I do love a funny sometimes pun-y blog title but decided to go the booorrrring route this time. Alternative blog titles that were left on the editing room floor:
• See No Evil, Hear No Evil: The Ultimate Guide to Fitting
• The Butt Ugly Side of Sewing
• Fitting Yourself Without Twisting Yourself
Back to Business
This tutorial will walk you through how I made a 3 way mirror for my sewing room. At the end I’ve included some ideas for those who are limited in space and money. From my seriously in depth analyst of my sewing I decided that I needed more pants. I’ve made pants before but never knew what issues I had literally hiding behind me until I took pictures of the finished garments. Needless to say those pictures did not make it the world wide webs. So this time around I wanted to figure out my fit issues so I had a working list of common adjustments like I do for my upper half. But when I went to noodle over my fit issues in the mirror I ended up twisting and turning and adding more wrinkles. I tried awkwardly placing 2 semi-full length mirrors but couldn’t find a good position. I tried taking self timed pictures but it didn’t help me fit because I use the very scientific method of fitting I call “Pull Your Problems Away”
Supplies and Tools
• 3 full length mirrors. I used IKEA Stave 27 ½” x 63” for $49.99 each. Yes, it gets expensive since you need 3.
• 10 Narrow Utility Hinges 1 ½”. I bought these from Home Depot for $2.27 for a pair. I bought 5 pairs for a total of $11.35.
• Blue tape
• Marking pens
Instructions for Advanced Makers
For those who are mechanically inclined, the 3 mirrors are held together with 5 hinges between each mirror. Hinge pins goes in the front so the mirrors can fold in.
Instructions for the Rest of Us
1. Get your mirrors. I used the IKEA Stave the wider (27.5”) version because it tall, wide and has a drillable frame. You can use other mirrors as long as they fit these requirements.
a. It should be tall. You want to be able to use this for pants, tops, dress etc so a short mirrors are limiting.
b. It should be wide. If the mirror’s reflective surface is narrow you won’t have as much visibility and you’ll feel claustrophobic being boxed in by narrow mirrors.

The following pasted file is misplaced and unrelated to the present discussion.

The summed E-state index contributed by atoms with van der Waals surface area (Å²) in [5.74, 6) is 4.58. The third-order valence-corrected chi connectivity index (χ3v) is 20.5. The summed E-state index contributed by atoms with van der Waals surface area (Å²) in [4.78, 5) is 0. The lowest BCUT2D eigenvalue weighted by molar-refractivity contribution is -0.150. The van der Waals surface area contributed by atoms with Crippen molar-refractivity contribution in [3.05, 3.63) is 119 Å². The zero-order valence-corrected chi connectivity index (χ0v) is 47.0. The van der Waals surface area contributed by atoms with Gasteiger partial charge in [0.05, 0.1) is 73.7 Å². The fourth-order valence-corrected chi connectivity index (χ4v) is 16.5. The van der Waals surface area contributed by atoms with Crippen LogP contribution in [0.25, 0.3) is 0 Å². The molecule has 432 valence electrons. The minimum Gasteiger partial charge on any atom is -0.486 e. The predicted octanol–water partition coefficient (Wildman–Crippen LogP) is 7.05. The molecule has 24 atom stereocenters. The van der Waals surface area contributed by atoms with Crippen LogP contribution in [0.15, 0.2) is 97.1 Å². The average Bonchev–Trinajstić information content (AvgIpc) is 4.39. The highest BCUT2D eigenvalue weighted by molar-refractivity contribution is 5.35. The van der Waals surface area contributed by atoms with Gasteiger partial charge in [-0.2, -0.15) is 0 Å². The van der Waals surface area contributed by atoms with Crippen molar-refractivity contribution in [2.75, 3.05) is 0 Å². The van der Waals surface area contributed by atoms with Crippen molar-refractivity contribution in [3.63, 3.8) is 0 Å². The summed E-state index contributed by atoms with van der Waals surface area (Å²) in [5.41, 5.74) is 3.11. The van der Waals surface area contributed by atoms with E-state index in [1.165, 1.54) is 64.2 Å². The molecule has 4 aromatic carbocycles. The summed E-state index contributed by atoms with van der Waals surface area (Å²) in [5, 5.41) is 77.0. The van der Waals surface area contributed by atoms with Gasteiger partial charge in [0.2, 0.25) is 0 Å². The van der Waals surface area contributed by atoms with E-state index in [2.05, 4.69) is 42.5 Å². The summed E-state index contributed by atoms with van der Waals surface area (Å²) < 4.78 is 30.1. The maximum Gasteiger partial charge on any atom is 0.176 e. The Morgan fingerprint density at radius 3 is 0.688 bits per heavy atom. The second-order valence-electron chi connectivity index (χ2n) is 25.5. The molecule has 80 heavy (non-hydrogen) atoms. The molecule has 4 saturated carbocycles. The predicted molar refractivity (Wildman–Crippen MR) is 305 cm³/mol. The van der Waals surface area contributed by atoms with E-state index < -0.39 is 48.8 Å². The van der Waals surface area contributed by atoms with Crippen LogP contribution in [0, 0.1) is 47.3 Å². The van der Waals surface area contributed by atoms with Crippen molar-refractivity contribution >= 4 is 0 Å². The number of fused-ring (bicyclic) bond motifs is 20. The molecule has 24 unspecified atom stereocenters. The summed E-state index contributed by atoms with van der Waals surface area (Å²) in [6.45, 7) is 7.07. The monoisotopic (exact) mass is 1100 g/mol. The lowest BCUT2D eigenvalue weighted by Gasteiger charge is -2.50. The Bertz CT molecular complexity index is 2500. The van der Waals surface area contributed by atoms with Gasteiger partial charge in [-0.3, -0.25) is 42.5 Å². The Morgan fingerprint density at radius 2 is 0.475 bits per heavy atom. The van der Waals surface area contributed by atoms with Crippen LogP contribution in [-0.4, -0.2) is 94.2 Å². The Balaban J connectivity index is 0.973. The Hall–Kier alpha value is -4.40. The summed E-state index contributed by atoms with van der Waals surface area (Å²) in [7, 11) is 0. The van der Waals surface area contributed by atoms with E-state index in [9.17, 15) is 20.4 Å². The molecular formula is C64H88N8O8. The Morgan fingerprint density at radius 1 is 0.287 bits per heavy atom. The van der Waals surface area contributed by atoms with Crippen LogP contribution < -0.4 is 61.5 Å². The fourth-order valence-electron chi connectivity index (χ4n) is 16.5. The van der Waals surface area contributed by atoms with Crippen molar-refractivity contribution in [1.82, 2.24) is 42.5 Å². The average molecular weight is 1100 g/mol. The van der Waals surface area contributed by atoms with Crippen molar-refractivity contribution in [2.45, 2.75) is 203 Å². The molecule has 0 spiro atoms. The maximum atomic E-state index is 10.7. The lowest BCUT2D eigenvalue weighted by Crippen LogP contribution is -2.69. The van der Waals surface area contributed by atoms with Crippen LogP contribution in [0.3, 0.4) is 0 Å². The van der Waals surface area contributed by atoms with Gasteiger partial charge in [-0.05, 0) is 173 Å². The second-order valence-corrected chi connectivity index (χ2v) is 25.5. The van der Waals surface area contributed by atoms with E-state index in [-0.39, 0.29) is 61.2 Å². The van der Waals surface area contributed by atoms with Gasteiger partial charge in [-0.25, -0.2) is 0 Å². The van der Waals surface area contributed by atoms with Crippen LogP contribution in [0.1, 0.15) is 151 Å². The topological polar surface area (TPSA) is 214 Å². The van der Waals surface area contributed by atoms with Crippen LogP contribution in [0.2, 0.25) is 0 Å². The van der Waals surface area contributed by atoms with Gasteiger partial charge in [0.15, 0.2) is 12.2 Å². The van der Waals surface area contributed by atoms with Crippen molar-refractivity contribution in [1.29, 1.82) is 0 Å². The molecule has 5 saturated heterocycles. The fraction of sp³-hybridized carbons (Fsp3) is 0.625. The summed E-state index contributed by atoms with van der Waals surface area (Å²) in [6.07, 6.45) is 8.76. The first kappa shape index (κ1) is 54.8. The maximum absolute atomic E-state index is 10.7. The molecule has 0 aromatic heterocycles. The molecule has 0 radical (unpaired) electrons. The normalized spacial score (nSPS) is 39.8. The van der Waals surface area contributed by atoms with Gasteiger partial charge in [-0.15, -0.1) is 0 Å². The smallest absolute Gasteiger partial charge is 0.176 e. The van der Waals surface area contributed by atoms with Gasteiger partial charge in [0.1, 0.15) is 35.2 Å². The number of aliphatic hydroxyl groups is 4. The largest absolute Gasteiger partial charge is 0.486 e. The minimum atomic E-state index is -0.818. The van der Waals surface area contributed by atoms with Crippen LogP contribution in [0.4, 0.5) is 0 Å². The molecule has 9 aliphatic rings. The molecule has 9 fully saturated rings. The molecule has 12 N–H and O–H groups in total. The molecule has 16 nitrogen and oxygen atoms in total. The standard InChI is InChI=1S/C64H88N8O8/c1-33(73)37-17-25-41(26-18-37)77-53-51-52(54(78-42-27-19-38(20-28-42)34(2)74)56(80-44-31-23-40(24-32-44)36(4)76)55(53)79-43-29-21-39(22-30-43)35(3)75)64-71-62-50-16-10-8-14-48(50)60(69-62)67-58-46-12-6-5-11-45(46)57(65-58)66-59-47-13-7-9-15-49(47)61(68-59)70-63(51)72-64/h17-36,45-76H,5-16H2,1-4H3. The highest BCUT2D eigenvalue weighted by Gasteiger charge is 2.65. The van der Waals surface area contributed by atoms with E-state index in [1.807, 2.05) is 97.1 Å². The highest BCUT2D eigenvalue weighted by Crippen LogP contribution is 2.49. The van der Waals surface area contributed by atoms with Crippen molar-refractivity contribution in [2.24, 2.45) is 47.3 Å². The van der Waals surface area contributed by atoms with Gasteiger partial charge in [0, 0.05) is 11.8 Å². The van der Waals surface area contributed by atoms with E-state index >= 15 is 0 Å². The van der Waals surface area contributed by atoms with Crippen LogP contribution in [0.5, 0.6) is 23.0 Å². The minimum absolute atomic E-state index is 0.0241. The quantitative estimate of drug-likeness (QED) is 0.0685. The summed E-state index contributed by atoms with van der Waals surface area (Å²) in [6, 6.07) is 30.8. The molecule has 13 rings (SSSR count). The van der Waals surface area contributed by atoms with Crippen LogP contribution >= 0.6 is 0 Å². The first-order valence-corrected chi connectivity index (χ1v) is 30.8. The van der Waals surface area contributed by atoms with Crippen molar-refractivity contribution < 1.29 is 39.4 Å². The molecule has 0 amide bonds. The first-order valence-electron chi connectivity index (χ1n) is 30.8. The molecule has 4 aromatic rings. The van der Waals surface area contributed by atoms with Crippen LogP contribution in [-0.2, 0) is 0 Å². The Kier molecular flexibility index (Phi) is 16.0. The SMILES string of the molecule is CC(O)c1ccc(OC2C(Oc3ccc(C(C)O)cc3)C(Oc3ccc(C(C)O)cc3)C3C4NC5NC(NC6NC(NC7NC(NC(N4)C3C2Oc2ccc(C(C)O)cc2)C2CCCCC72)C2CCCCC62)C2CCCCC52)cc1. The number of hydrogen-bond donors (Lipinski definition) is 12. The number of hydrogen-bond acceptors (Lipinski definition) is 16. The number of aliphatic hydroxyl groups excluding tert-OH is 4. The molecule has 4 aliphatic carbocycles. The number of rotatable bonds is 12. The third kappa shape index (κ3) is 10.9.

c. The frame should be wide and stable enough to be drilled into. Make sure you look at the back of the mirror before purchasing. The way the mirror attaches to the frame needs to be in a way that you won’t drill into the mirror. The mirrored part of the Stave is hot glued into the frame and has a few small tacks to hold it in. This is good because I don’t chance hitting it the drill. It’s also a dense particle board. A filmy or hollow material may not be able to hold the hinges.
2. Lay the center mirror on the floor. Mark the hinge placements on the center mirror. The pins of the hinges need to be at the front of the mirror or else your mirrors will not fold inwards.
I marked the top, bottom, middle and then measured in between the top/middle and middle/bottom for the final 2. So you have 5 hinge placements per side.
3. Drill pilot holes. The recommended bit size was on the back of the hinge packaging but I threw it away so I don’t know what was recommended. For my hinges I used a 3/32 bit without any problems.
**Tip** place a bit of blue tape to slightly less than the depth of the screw so you don’t accidentally drill through the frame.
4. Screw in the screws.
5. Stand the center mirror up on its side with the hinges on top. I rested mine against a shelf but it would have been nice to have a second set of hands but the dog’s arms are too stumpy.
6. Stand the right mirror up against the center mirror, front to front. i.e. the mirrored sides are facing each other. Open the hinges and mark the holes on the right mirror.
7. Drill pilot holes and screw in the screws. If you did this correctly you’re have the 2 mirrors hinged together that can close with the mirrors facing each other.
8. I decided to stand up the mirrors against a wall that this point. Since I was by myself I didn’t think I could stand up all 3 mirrors when everything was attached.
9. Repeat step 6 and 7 with the left mirror. Start with the top first and then the bottom to stabilize the contraption.
Congratulations you’re done!
How to Use a 3 Way Mirror
A 3 way mirror will help you view your garments from several angles without having to crank your head in painful positions. Adjust the angles of the side mirrors in order to get the best view. You can see the angles of the mirrors in the picture below. You’ll also see that I have stand near the mirror to give myself more distance. I have to turn my head slightly (somewhere between the 1 o’clock and 2 o’clock position) to get the best view of my rear. Yikes! What is that horrible looking mess under my butt?! Wait, don’t look. You can’t unsee that.
Bonus Content: Alternative Ideas to Save Space and Money
• Self timed camera photos are a cheaper alternative, assuming you already have a digital camera. This can serve the same purpose of viewing difficult to see angles.
• You can make a 2 piece mirror and place it up against a mirror closet or other full length mirror you may already have in the house. The 2 piece mirror can fold flat and be stored away.
• Purchase less expensive mirrors used on Craiglists, garage sales etc.
• This idea is not mine but I really loved it. Helen123 on PR attached the smaller (and less expensive) Stave mirrors to wheels. This way she can wheel them to whatever distance and angle she needs. And they nest nicely to save space when not in use. Link to her instructions.